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  • Writer's pictureSteve Silk

Is It Real, or Is It...Photoshopped?

RAW file straight out of camera
Edited file

This question, or some variation of it, is one every photographer hears from time to time, The truth is, if you are looking at a digital image, it is almost certainly photoshopped, if not with intention by the photographer then by the camera itself, as its internal processor employs its own built-in algorithms to interpret the image for viewing. So yes, it's "photoshopped."


But that 's not what people mean when they ask that question. What they mean is, was some digital sorcery performed to transform this image to something far different than the original capture? They want to know: is it real? Or is it fake?


When I began my professional photographic journey, it was as a staff photographer on a metro daily newspaper. We used film, souped it on return to the newspaper's darkroom, and then made prints which went out to the news desk and from there onto newsprint. Our images were journalisitc, and even in the rare circumstances where we may have manipulated our subjects, the resulting image bore a pretty close association to objective reality, They were "real." In those days there certainly were photographers who were creating wildly manipulated imagery (I'm thinking of you, Jerry Uelsmann!), but we as news photographers never strayed far from the truth.


I'm no longer a journalist. I'm not trying to document anything. As a landscape photographer, I am trying to recreate the feeling I had when I took the image. Though it has been a challenge to shake off my deeply ingrained journalistic ethic, as I have become more proficient in the use of Photoshop and other image processing software, I have become more fluid in my interpretation of what exaclty I saw. The ideal remains the single frame with minimal retouching, but I am just as apt to combine several exposures into a single image, bursting the boundaries of time and space. If I use a wide angle lens for a landscape, I might warp and stretch mountains in the far background to make them appear more as they did in real life. I might edit in a different sky, though I rarely do. I may make profound chages to the colors or to the values of dark and light. There are so many ways to alter an image, and I readily employ whatever ones best serve my purpose in the pursuit of creating a picture with the "feels" instead of one that slavishly adheres to the objective reality of the scene. to me the ends justify the means. But I'm not hiding anything, if I use extensive editing to create an image, I say as much.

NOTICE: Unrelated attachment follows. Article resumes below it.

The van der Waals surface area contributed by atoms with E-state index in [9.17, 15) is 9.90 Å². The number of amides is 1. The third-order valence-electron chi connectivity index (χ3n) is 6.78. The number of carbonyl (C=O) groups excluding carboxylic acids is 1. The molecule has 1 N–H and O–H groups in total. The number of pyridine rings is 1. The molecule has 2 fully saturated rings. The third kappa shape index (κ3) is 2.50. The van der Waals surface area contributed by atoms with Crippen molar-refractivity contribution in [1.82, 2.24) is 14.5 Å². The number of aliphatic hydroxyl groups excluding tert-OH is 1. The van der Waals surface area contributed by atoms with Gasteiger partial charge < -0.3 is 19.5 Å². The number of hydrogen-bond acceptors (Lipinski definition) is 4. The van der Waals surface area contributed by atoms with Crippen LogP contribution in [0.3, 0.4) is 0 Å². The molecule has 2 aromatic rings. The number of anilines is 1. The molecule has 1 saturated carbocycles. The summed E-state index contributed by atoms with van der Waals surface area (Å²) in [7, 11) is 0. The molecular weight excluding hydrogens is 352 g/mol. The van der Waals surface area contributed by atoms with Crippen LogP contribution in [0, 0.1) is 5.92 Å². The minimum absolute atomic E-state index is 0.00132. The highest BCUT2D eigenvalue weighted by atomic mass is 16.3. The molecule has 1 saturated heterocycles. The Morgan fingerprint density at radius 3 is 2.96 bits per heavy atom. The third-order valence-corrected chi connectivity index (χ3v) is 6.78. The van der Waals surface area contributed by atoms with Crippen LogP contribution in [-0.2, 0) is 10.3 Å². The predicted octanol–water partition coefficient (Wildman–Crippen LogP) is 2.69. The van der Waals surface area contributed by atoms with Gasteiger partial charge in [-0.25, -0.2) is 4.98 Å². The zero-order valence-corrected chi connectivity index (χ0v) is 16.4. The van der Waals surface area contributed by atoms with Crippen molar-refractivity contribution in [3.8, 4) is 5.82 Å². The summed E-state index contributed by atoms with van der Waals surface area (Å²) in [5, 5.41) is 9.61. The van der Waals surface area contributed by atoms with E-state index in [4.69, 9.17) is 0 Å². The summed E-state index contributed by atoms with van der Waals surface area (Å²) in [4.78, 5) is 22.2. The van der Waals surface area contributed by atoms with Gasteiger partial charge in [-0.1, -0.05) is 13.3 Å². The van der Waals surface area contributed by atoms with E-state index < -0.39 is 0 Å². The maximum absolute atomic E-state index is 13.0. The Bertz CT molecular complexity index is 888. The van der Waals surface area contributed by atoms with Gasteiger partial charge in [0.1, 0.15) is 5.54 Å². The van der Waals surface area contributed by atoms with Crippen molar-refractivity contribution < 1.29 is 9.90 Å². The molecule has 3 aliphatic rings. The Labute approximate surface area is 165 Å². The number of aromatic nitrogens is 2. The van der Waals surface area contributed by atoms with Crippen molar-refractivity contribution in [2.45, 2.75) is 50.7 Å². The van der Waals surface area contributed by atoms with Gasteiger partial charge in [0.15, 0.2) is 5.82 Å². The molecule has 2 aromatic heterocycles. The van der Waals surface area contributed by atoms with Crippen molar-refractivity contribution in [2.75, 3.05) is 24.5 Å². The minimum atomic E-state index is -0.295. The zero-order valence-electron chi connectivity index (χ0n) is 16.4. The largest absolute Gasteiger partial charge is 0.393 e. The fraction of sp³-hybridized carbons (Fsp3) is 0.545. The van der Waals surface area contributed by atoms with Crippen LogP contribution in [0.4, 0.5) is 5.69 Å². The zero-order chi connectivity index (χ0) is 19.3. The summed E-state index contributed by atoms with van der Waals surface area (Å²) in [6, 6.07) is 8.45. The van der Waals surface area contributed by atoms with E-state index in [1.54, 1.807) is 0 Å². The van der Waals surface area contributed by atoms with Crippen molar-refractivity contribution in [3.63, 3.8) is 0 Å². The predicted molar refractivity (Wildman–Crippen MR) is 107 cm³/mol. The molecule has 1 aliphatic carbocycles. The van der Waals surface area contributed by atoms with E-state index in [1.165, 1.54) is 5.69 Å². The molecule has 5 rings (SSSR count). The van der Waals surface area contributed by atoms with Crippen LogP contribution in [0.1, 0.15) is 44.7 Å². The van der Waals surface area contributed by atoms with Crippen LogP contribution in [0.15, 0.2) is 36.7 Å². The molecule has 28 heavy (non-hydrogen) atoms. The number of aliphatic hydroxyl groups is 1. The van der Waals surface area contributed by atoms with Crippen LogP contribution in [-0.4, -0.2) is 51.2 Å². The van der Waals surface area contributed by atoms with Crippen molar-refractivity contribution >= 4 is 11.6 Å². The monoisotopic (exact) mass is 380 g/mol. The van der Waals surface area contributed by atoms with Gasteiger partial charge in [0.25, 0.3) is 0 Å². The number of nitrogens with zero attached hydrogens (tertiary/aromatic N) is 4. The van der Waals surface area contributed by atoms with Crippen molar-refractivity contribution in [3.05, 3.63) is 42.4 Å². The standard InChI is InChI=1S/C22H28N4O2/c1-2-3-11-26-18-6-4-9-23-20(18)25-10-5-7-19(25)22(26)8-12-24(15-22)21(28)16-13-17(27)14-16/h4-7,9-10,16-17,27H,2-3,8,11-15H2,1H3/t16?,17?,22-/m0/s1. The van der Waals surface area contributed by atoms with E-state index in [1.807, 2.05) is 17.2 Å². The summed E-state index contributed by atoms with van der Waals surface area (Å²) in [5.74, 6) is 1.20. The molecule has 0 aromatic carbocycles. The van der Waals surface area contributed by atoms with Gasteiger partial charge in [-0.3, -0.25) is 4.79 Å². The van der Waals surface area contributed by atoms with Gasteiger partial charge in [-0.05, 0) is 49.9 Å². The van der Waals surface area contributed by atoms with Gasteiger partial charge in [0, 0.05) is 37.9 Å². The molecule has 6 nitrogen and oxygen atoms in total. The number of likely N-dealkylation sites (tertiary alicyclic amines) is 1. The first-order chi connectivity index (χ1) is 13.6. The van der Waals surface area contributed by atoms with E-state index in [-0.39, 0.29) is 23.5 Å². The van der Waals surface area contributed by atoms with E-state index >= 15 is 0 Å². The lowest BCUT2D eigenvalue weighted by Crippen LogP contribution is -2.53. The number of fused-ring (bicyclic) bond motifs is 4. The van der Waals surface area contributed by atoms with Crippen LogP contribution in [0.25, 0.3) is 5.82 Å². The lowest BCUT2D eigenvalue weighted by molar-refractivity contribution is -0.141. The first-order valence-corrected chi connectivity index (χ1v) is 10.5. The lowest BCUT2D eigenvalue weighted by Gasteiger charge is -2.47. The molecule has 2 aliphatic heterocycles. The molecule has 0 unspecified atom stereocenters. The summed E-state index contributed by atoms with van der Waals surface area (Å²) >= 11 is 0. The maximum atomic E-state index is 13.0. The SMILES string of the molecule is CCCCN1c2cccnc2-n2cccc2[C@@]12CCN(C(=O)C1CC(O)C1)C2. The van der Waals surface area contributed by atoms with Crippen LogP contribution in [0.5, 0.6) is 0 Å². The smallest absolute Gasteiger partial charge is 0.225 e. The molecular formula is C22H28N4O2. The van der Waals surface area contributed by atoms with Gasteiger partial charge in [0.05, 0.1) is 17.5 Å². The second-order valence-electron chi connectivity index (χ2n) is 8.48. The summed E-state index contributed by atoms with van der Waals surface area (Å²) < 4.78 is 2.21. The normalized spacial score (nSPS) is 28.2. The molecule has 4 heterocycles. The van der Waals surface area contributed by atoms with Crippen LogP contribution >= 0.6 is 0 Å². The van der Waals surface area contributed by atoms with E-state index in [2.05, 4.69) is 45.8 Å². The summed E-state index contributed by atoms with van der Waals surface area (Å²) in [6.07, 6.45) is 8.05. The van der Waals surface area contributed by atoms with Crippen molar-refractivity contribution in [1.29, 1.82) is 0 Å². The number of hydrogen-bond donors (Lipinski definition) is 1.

Still, the subject of manipulation in photo processing is of deep interest to me. I have considered creating a reality rating for my images, marking step along the trail in the creation of a given image. It would begin with minimal manipulartion, say some simple cropping, some burning and dodging, and perhaps some basic digital cleanup. At the other extreme, are composite photos, where i might combine images shot in different places and in different times, and then use warping and stretching techniques and color and tone manipulation and maybe even a touch of AI assistance to get me where i want to go. For me, the ends justify the means when it comes to processing photos. The question for me is not, is it real, but rather, is it true to my experience? Does it have all the feels?


The photos at top of a Lilac Breasted Roller at Etosha National Park in Namibia demonstrate the lowest degree of manipulation-the original RAW file is on the right, and the finished image on the left. Cropping and correcting white balance, along with some burning and dodging, was all the maniplulation needed to create what I saw in my mind's eye.

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